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Museum quality Etruscan bronze mirror with Poseidon riding a Sea Horse, c 400 BC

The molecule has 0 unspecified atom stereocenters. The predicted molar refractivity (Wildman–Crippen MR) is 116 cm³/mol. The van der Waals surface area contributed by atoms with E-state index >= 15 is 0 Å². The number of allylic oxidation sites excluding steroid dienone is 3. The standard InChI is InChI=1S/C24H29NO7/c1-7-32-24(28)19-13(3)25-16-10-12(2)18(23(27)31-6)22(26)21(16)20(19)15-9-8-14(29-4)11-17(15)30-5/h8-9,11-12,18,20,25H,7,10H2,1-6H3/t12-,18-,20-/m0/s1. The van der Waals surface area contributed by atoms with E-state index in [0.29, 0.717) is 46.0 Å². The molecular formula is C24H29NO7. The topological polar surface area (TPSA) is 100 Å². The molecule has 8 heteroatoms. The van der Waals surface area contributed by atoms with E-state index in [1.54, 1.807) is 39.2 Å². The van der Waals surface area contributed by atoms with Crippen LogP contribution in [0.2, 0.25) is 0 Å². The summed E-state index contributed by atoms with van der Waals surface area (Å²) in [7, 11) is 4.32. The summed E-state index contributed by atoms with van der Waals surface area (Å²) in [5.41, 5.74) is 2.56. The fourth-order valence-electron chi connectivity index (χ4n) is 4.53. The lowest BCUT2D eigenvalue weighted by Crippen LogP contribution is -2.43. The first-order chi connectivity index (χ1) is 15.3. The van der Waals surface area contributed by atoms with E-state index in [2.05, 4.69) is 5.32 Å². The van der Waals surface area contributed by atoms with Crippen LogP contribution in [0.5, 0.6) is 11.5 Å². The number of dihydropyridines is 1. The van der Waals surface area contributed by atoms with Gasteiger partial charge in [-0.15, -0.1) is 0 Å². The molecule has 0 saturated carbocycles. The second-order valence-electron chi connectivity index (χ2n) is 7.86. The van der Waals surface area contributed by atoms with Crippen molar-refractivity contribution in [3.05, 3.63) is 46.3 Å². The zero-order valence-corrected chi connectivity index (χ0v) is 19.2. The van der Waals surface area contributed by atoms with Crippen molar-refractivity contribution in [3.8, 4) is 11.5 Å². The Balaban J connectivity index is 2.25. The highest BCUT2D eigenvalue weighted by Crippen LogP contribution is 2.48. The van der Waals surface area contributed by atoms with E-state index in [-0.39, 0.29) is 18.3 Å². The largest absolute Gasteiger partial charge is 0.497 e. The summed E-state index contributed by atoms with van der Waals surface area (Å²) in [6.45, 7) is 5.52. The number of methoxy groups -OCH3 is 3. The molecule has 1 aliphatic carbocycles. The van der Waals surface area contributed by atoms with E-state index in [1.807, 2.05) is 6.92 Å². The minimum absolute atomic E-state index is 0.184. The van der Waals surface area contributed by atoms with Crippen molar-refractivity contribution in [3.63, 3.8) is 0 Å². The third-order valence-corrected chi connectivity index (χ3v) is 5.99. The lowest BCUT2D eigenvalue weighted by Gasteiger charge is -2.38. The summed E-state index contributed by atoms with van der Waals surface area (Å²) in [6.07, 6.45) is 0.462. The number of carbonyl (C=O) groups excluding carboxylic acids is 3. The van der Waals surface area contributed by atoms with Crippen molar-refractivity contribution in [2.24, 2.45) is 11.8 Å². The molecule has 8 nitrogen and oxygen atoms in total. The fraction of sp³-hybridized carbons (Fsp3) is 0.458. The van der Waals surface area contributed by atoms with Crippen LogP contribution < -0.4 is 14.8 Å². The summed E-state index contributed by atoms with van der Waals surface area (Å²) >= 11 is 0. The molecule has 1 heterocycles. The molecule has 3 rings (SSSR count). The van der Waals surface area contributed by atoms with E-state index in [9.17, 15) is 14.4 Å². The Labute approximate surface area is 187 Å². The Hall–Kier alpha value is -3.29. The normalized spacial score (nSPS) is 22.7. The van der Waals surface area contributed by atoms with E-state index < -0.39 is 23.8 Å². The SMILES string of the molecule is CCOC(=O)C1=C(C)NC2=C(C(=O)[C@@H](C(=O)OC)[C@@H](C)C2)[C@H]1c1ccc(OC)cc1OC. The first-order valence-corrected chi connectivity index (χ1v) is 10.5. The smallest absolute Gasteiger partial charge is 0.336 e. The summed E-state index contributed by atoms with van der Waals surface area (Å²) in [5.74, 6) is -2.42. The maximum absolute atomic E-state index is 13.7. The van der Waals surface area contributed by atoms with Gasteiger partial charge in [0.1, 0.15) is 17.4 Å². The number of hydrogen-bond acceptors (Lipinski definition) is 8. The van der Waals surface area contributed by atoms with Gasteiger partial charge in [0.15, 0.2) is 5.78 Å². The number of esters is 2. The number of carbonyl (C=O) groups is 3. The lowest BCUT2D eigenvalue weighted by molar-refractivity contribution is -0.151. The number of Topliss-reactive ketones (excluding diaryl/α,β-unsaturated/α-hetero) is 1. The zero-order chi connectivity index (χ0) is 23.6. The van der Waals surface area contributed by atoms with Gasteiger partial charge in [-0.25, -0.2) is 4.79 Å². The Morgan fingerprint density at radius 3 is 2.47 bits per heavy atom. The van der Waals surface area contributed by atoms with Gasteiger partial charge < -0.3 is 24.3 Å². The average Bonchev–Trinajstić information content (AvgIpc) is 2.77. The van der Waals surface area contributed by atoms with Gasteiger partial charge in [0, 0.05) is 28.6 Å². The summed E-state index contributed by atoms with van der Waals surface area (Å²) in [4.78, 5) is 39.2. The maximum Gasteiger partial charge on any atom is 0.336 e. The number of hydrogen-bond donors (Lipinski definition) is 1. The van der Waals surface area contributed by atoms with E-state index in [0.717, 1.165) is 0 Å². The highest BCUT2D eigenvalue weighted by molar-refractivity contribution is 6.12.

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Seller: ukr10 (723) 96.2%, Location: Clearwater Beach, Florida, Ships to: Worldwide, Item: 181643206673 Museum quality Etruscan bronze mirror with Poseidon riding a Sea Horse, circa 400 BC: Height: 11 inches = 28 cm; Diameter: 5.5 inches = 14 cm; Weight: 15 oz. = 420 g; Age: circa 4th Century B.C. Mirror surface is slightly convex, disk-shaped with a flange flaring out at the bottom, The reverse is incised with Poseidon riding a Sea Horse. The handle is shaped as a head of the strange animal: crocodile with long ears; Provenance: from the collection of professor from New Jersey University, USA. References: Etruscan civilization (/ɨˈtrʌskən/) is the modern name given to a civilization of ancient Italy in the area corresponding roughly to Tuscany, western Umbria, and northern Lazio. The ancient Romans called its creators the Tusci or Etrusci. Their Roman name is the origin of the terms Tuscany, which refers to their heartland, and Etruria, which can refer to their wider region. In Attic Greek, the Etruscans were known as Τυρρηνοὶ (Tyrrhēnoi), earlier Tyrsenoi, from which the Romans derived the names Tyrrhēni (Etruscans), Tyrrhēnia (Etruria), and Mare Tyrrhēnum (Tyrrhenian Sea).The Etruscans called themselves Rasenna, which was syncopated to Rasna or Raśna,[3] earlier T'rasena whence comes the Roman and Greek names, prompting some to associate them with the Egyptian Teresh (Sea Peoples). The word may also be related to the Hittite Taruisa.[4] As distinguished by its unique language, this civilization endured from the time of the earliest Etruscan inscriptions (c. 700 BC)[5] until its assimilation into the Roman Republic in the late 4th century BC.[5] At its maximum extent, during the foundational period of Rome and the Roman kingdom, it flourished in three confederacies of cities: of Etruria, of the Po valley with the eastern Alps, and of Latium and Campania.[6] Culture that is identifiably Etruscan developed in Italy after about 800 BC approximately over the range of the preceding Iron Age Villanovan culture. The latter gave way in the 7th century to a culture that was influenced by Hellenic Magna Graecian and Phonecian contacts. After 500 BC, the political destiny of Italy passed out of Etruscan hands.[7] The latest mtDNA study (2013) shows that Etruscans appear to fall very close to a Neolithic population from Central Europe and to other Tuscan populations. POSEIDON Poseidon (/pɵˈsaɪdən/; Greek: Ποσειδῶν, pronounced [pose͜edɔ́͜ɔn]) is one of the twelve Olympian deities of the pantheon in Greek mythology. His main domain is the ocean, and he is called the "God of the Sea". Additionally, he is referred to as "Earth-Shaker"[1] due to his role in causing earthquakes, and has been called the "tamer of horses".[2] He is usually depicted as an older male with curly hair and beard. The name of the sea-god Nethuns in Etruscan was adopted in Latin for Neptune in Roman mythology; both were sea gods analogous to Poseidon. Linear B tablets show that Poseidon was venerated at Pylos and Thebes in pre-Olympian Bronze Age Greece as a chief deity, but he was integrated into the Olympian gods as the brother of Zeus and Hades.[2] According to some folklore, he was saved by his mother Rhea, who concealed him among a flock of lambs and pretended to have given birth to a colt, which was devoured by Cronos.[3] There is a Homeric hymn to Poseidon, who was the protector of many Hellenic cities, although he lost the contest for Athens to Athena. According to the references from Plato in his dialogues Timaeus and Critias, the island of Atlantis was the chosen domain of Poseidon. Condition: genuine multicolored patina all over, Material: Bronze

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